Protecting Sunnis in Western Iraq ‘Complicated,’ General Says
By Gerry J. Gilmore
American Forces Press Service
WASHINGTON, Nov. 17, 2006 Providing protection and stability for Sunnis living in a portion of western Iraq has proved to be a complicated situation, a senior U.S. Marine officer said today.
“We live in a gray area, and this is a very complex scenario that we have to work with every day,” Marine Col. Larry D. Nicholson, commander of Regimental Combat Team 5, told Pentagon reporters from Fallujah during a satellite-televised news conference.
Nicholson has commanded RCT-5’s nearly 5,000 U.S. Marines, soldiers and sailors since February. The unit’s primary mission, he said, is to train and develop Iraqi soldiers and police within his 1,800-square-mile area of operations in Anbar province.
U.S. and Iraqi security forces have teamed up to dampen the violence that gripped Fallujah in previous years, Nicholson observed. As a result, he said, life is looking up for that city’s mostly-Sunni residents.
Former dictator Saddam Hussein, a Sunni Arab, had ruled Iraq with an iron fist, to the detriment of its Shiite and Kurdish citizens, who together constitute a majority of the Iraq’s population. Now, the less-numerous Sunnis are adjusting to the reality that they don’t have the political power they’d once enjoyed under Saddam.
Nicholson noted the irony in the fact that much of the insurgent activity in Iraq since Saddam was toppled from power has been conducted by Sunni Muslims. “We’re in the middle of a Sunni insurgency, but yet we feel … that we are the protectors of the Sunnis,” the colonel said. The spike of sectarian violence in Baghdad, Nicholson said, has caused thousands of Sunni residents of the Iraqi capital city to move to points west, including Fallujah.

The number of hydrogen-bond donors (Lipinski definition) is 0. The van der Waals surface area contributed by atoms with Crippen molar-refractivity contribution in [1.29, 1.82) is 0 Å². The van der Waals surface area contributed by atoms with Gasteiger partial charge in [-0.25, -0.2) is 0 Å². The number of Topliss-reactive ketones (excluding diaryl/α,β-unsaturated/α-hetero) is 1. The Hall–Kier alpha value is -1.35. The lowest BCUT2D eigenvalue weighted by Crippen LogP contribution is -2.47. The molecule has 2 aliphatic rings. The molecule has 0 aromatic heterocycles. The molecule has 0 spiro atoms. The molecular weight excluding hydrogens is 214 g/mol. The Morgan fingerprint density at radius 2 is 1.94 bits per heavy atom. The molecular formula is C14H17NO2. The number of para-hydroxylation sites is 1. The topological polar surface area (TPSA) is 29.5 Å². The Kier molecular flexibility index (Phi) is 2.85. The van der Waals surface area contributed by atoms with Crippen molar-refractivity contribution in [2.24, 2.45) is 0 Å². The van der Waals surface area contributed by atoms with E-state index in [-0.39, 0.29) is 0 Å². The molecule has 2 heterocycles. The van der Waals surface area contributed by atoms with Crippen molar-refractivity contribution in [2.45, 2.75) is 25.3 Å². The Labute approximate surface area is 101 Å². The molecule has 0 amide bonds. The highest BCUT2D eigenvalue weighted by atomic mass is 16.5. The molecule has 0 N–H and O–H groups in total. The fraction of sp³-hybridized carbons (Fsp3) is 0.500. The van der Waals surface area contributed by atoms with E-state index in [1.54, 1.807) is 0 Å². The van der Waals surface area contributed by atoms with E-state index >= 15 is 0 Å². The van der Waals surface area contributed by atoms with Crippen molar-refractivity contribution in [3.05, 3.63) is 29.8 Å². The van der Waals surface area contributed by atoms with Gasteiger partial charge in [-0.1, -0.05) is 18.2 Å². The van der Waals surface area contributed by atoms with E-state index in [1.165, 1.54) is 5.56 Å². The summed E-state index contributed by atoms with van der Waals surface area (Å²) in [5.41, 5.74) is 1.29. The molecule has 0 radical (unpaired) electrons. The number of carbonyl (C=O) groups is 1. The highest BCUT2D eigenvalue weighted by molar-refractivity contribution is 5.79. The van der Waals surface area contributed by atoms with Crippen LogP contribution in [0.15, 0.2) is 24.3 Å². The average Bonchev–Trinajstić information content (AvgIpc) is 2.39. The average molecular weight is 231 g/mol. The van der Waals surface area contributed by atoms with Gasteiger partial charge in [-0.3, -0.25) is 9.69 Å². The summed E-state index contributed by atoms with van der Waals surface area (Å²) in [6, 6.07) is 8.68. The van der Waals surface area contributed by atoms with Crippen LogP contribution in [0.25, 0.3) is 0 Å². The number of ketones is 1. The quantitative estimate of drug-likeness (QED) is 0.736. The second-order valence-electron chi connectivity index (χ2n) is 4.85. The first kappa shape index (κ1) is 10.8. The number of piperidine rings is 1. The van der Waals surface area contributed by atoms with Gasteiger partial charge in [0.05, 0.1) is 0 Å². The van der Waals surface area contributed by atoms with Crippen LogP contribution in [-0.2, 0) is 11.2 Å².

Security is just one of RCT-5’s many missions, the colonel said, noting his troops also work with local Iraqi officials, tribal sheiks and religious leaders to bolster area governance and economic development. The Iraqi government has provided $70 million, he said, to rebuild Fallujah residences that were damaged or destroyed two years ago during the joint U.S.-Iraqi offensive that regained control of the city from insurgents.
U.S. military and civilian officials continue to assist in efforts to persuade the Iraqi government to provide funding for projects that benefit Fallujah’s residents, Nicholson pointed out.
However, there’s a palpable rift between Fallujah’s elected officials and the federal government in Baghdad, Nicholson said. Fallujah’s Sunni officials, he observed, “just don’t believe that the government right now in Baghdad is as inclusive as it ought to be.”
Yet, despite the changed political landscape since Saddam fell from power, “there are positive developments that come out of Baghdad and out of the government” for Fallujah’s Sunnis, the colonel noted.
But most Sunnis aren’t in any hurry to visit Iraqi army recruiting stations, Nicholson observed. “We have not had the kind of success that we would like to create an army that represents all of Iraq and not just portions of Iraq,” he said.
The majority of Fallujah’s residents do seem to realize and appreciate that the Americans are trying to help them, Nicholson said.
“You know, we are here to help get funds for them to rebuild their infrastructure and to make sure that they get a fair shake out of Baghdad,” Nicholson asserted. “And, I will tell you, it’s not lost on them. They understand that.”